I ended the summer as I had begun it, by attending a conference on urban planning (see post my June 2013 post on urbanism, spirituality & well-being). This time the conference was about urban planning in colonial and post-colonial Africa and was jointly organized by the International Planning History Society and the Institute of Geography and Spatial Planning, University of Lisbon. It was held in Lisbon, a city which has had multifarious relations with nearly every part of Africa.
Over one hundred people, among them architects and planners, as well as academics like me, presented papers. While the theme of the conference sounds rather historical, the focus was squarely on current urban conditions and planning practices.
Statistically, Africa is still the least urbanized of continents, with “only” about 40% of its population living in cities. Yet, in absolute terms, this still amounts to more urbanites than Europe or either of the Americas. And Africa has more cities of over one million inhabitants than these other continents do. In fact, Africa ranks second only to Asia in terms of number of cities and size of urban population. So why is Africa, and the global “South” more generally, still so marginal in otherwise “international” discussions about our urban Earth?
Popular misconceptions of sub-Saharan Africa as essentially rural, and of cities being a recent foreign import, received short shrift from the conference goers, none of whom needed any introduction to the complex dynamics of urbanity on the continent.
I was particularly keen to hear what the urban planners had to say. Many of them are quite critical of the aims and outcomes of their work. Questions such as: “does urban planning actually work?” and “are there any examples of successful planning?” were repeatedly raised. Those who teach the discipline were just as skeptical. “What are we training planners for?” they asked. The consensus was that urban planning is a political process, and that this process is driven by those who wield political and economic power in our cities.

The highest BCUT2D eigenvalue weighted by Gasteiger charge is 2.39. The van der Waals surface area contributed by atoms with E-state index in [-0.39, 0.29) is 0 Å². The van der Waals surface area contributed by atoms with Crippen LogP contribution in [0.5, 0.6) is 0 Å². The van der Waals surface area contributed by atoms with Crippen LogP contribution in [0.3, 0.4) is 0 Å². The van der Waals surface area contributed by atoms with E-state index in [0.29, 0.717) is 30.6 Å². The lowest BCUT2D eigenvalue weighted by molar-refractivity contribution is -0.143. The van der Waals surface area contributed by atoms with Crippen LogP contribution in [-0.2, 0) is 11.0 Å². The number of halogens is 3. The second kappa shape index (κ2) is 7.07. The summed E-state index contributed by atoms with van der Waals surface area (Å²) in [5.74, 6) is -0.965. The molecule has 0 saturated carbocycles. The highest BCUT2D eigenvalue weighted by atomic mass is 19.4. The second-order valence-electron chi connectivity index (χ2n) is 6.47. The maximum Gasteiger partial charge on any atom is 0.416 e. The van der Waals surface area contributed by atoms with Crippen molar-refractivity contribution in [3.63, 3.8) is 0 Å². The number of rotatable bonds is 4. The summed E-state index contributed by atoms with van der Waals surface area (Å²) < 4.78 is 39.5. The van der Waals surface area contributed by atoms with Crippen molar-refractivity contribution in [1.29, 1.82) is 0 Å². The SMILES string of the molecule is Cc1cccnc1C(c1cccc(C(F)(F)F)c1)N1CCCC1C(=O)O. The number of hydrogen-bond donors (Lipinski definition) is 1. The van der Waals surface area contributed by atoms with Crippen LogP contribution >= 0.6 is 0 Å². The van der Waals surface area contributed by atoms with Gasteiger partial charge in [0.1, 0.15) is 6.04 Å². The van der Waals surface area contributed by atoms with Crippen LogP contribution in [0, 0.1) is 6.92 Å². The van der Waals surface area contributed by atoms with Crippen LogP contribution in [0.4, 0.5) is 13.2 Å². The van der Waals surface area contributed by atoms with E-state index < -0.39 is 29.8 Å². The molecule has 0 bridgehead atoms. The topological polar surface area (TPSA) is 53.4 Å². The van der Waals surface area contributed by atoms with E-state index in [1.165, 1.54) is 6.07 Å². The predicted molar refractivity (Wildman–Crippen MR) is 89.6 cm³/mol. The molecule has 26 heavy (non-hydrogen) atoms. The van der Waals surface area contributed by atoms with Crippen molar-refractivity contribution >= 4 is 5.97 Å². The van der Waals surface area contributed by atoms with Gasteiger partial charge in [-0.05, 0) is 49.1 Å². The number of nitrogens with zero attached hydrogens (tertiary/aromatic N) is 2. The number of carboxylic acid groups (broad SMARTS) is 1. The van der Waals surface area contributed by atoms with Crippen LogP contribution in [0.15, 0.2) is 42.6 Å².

As on other continents, cities across Africa are being pulled in different directions. In one direction there are “real” cities, where access to land, drinking water, electricity and jobs remain the most pressing planning issues.
In the opposite direction you have “fantasy” cities, where strips of glass curtain-walled office towers, glitzy show-case shopping malls, gated compounds with lawns, swimming pools and golf courses are held up as indicators of economic development on the continent.
You also have refugee camps home to hundreds of thousands as well as extrajudicial enclaves of extraction, with their ports, refineries and rail yards. You find post 9/11 securitized compounds, middle-class cement track housing and do-it-yourself shantytowns.
Is Africa so exceptional when it comes to cities? Apparently not. For one thing, the same neo-liberal strategies and discourse operate the world over. Infrastructure projects are not just projects, they are “visions.” They respond to “global” conditions and are always “sustainable” in some way. They can make any city “world class.” National governments, international agencies, trans-national corporations, global consultancy and architecture firms and, yes, at times even academics, all sell the same snake oil. Every city can be the next Singapore, the next Dubai.
Cities and city-regions everywhere are fiercely competing with each other on the supposedly level playing field (the one Thomas Friedman designated as “flat Earth”) in attempts to attract foreign capital. They are prepared to sacrifice everything from workers’ rights, the livelihoods of their citizens, the environment, even their own tax base in these struggle.
The very term “city” is being ab-used to designate any number of narrow sectoral interventions. Airports and universities are called “cities.” There are “financial cities,” “retirement cities” and even “golf cities.” These are gated spaces of privileged exclusion. Calling them cities contradicts everything a real city is: open, inclusive, cosmopolitan, political, messy.